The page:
My Dear Girl, Jin-young (Saranghae! Jin-Youngah): Filmart Review
Hong Kong Filmart, Mar. 25
Andrew Lee Sung-eun
Kim Gyu-ri, Park Won=sang, Yoon So-jeongk Choi Yu-hwa, Jeon Su-jin
Andrew Lee Sung-eun's feature film debut chronicles the struggles in love and life for a zombie-obsessed female screenwriter.
Surveying his feature-length debut, it's not difficult to see who Andrew Lee Sung-eun takes his inspiration from: Arriving seven years after his festival-breakthrough short film I'm Jin-young, his effort revolves around a failing filmmaker, deploys quirky visual tropes (jump cuts, for example), and even boasts of a title that namechecks its leading character.
Hong Sang-soo indeed looms large over My Dear Girl, Jin-young. The film's similarities with Hong's recent output -- specifically those with women at its center, such as Our Sunhi and Nobody's Daughter Haewon -- make for interesting viewing, and Lee's decision to pepper the film with visual references (from Underworld and American Beauty to Amelie, with a discussion about Before Sunrise thrown in) could easily have backfired into making the proceedings excessively kitsch. Still, this element of a filmmaker's ordeal would help in propelling the film to festival territory, as it hits markets (including last week's Filmart) after a release in South Korea in November.
In a further congruence with Hong's films -- and a good one, fortunately -- My Dear Girl, Jin-young is propelled with a remarkable performance from its lead. Best known in filmic terms for more mainstream roles in period drama Portrait of a Beauty and Poongsan,Kim Gyu-ri (who also worked with Hong in 2010's Ha Ha Ha) has delivered a remarkable turn as the disheveled and disillusioned titular character, her layered performance easing the film through its rowdy first half and then its turn towards the melodramatic in the second
My Dear Girl begins with Jin-young appearing as the ditzy, socially awkward car-crash archetype that has become quite commonplace in East Asian cinema today (recent examples including the mainland Chinese box-office comedy Love is not Blind or Japanese festival hit Tamako in Moratorium).
Her obsession with zombie films irritates her producer as much as her insistence in writing her scripts with pencils; her infantile behavior is set in deep contrast with that of her beautiful and upwardly mobile stepsister Ja-young (Choi Yu-hwa), at whose apartment she's staying with. Jin-young's struggle at work is compounded by her visits to her stepmother (Yoon So-jeong), who raised the two girls alone from an early age but could now barely acknowledge anything because of the onset of dementia.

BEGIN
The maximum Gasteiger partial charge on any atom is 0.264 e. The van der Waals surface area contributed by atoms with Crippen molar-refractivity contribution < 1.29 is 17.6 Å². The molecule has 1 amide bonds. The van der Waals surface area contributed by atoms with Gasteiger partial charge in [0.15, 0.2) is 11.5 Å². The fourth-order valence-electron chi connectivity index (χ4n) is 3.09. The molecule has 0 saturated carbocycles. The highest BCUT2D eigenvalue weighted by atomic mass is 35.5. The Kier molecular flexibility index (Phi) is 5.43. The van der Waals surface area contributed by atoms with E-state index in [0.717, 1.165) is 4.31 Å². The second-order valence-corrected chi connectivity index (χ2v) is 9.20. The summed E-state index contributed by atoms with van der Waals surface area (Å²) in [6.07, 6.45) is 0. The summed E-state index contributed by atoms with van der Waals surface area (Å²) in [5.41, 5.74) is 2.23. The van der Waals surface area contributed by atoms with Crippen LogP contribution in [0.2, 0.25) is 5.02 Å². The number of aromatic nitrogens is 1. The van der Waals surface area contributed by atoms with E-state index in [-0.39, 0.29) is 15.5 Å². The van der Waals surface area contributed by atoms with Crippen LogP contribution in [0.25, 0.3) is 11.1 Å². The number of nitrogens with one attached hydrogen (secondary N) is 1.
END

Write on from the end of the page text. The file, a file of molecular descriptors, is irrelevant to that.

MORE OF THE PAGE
Jin-young's anxiety about the past (such as her desire to find the birth mother who gave her up when she was a baby) seemingly hit a new low as she runs into a former film-school senior, Tae-il (Park Won-sang). An oddball who has somehow courted minor success at Cannes -- this is someone who claims of treating Quentin Tarantino ("My Brother Qu") to his invented alcoholic concoctions on the Croisette -- he agrees to direct Jin-young's script, an arrangement which leads to ever-more hilarious exchanges between the uptight writer and the pervy-looking filmmaker.
But it's at home that the writer's heart pounds at the sight of Ja-young's newly arrived American-Korean tomboyish roommate Jamie (Jeon Su-jin, delivering lines in accented English and deliberately stilted Korean). Taking her as the model for her screenplay's vampire-hunter protagonist, the professional interest quickly mutates into desire -- an emotion thrown into disarray as the true nature of Jamie and Ja-young's relationship is revealed. (Lee's previous short, I'm Jin-young, could be seen as a precursor to this story, what with the premise being an elementary-school pupil struggling to declare her love to a female classmate.)
Lee has shaped all this as Jin-young's rite of passage, as she is jolted out of her spurned-child ways into revealing her mellower, more human colors. The same goes for the film itself, as the comical tone which permeates the beginning of the film eventually transforms into more serviceable (and admittedly more accessible) relationship and familial drama. With all-round performances propping up an admittedly improvable narrative premise, My Dear Girl ends up an endearing vehicle veering away from merely rehashing past work, with a bubbling humanity breaking free at the end of the piece.
Venue: Hong Kong Filmart, March 25
Production : Indiestory Inc with Amuse Entertainment
Director: Andrew Lee Sung-eun
Cast: Kim Gyu-ri, Park Won-sang, Yoon So-jeon, Choi Yu-hwa, Jeon Su-jin
Producer : Hwang Dong-kung
Director of Photography: Park Ji-sun
Production Designer: Kim Ji-wan
Editor : Son Yeon-ji
Music: Jeong Yong-jin
International Sales: Indiestory Inc.
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